To watch more videos from The Goddard School, click here!

Gather Around Our Table

For most parents, getting the family to the dinner table—and keeping them there—takes some creativity. Here are a few secrets to help your little ones (and bigger ones) stay put, eat something other than mac-n-cheese and even look forward to family meals together.

Cut yourself some slack. The goal is to keep your family mealtime a positive, happy experience. Think about lowering your expectations for what a “sit-down” meal with little ones and bigger ones means. Real life can be hectic—balancing work, soccer, piano lessons, play dates—and getting the whole family to the table at the same time can be so challenging that many families just give up. Most of us believe that family dinner is important—we simply lack the patience, energy or tools to pull it off. And then we feel guilty.

Why not make dinnertime fun instead of a chore? Include an unexpected ingredient such as purple carrots or star fruit, serve the kids’ juice in fancy glasses—or enjoy pancakes, eggs and OJ instead of your usual dinner fare. Have a picnic: pack up a basket, spread out a blanket on the living room floor, move a couple potted plants over and enjoy dinner in “the park.” Is your fridge full of leftovers? Dish them up, put out some soft taco shells and let your family enjoy making their own “wacky wrap” creations.

Make it a group effort and give everyone a responsibility. Your spouse could get the salad together while your daughter sets the table. Let your youngest supervise from his booster seat while your son takes the drink orders. Your 10-year-old can feed the baby while you get the rest of dinner on the table. This is the perfect opportunity to provide your children with a valuable sense of involvement. Ask your family for their own ideas and allow them to choose the side dishes for the week. Remember that while some of their requests may be a bit off the wall, they are (generally) doable.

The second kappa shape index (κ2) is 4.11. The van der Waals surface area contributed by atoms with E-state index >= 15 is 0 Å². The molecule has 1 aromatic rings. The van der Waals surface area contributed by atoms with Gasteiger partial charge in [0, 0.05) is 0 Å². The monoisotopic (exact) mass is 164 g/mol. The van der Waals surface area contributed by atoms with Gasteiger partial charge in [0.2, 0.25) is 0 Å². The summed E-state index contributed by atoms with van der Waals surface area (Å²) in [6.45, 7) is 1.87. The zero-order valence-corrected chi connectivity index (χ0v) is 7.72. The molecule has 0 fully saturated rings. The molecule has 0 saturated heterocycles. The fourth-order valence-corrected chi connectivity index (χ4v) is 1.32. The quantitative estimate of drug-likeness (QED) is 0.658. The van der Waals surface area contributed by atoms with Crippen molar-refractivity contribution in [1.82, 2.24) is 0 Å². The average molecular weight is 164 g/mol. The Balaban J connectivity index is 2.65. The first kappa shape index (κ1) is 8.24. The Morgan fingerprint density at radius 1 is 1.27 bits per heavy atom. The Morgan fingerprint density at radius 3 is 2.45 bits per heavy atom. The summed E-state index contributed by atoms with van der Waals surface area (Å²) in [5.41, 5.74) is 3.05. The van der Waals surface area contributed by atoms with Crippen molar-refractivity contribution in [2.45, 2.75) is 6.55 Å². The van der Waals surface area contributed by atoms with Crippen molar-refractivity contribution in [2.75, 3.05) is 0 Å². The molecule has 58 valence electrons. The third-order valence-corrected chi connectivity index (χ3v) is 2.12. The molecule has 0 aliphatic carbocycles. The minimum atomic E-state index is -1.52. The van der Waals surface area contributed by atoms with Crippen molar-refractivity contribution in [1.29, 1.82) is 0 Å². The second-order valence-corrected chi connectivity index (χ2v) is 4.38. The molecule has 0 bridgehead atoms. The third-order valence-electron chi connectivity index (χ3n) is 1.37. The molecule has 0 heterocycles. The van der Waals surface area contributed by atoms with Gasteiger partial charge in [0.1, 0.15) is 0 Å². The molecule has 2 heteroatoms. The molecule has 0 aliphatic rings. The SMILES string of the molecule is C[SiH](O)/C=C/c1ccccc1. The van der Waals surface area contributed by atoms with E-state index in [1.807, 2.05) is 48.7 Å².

Start a tradition of “Family Happy Hour.” Before you start preparing dinner, serve healthy appetizers such as chopped veggies with hummus or baked whole grain tortilla chips with mango salsa while listening to a fun playlist. These healthy options take the edge off their hunger, and you may find your children happier and more willing to try new foods when you do sit down together.

Dinner is not your only option. Sometimes the demands of real life can get in the way of this important commitment—so, we need to be flexible. Family mealtime is about connecting with your family—if dinner is impossible, why not connect over lunch or a snack? And, take advantage of some shortcut ideas. On the weekend, why not prepare a few meals in advance so that everything is ready to be heated when you get home from a long day at work? Learn to make some compromises—crock pots can be wonderful, and not every meal needs to be Coq au vin!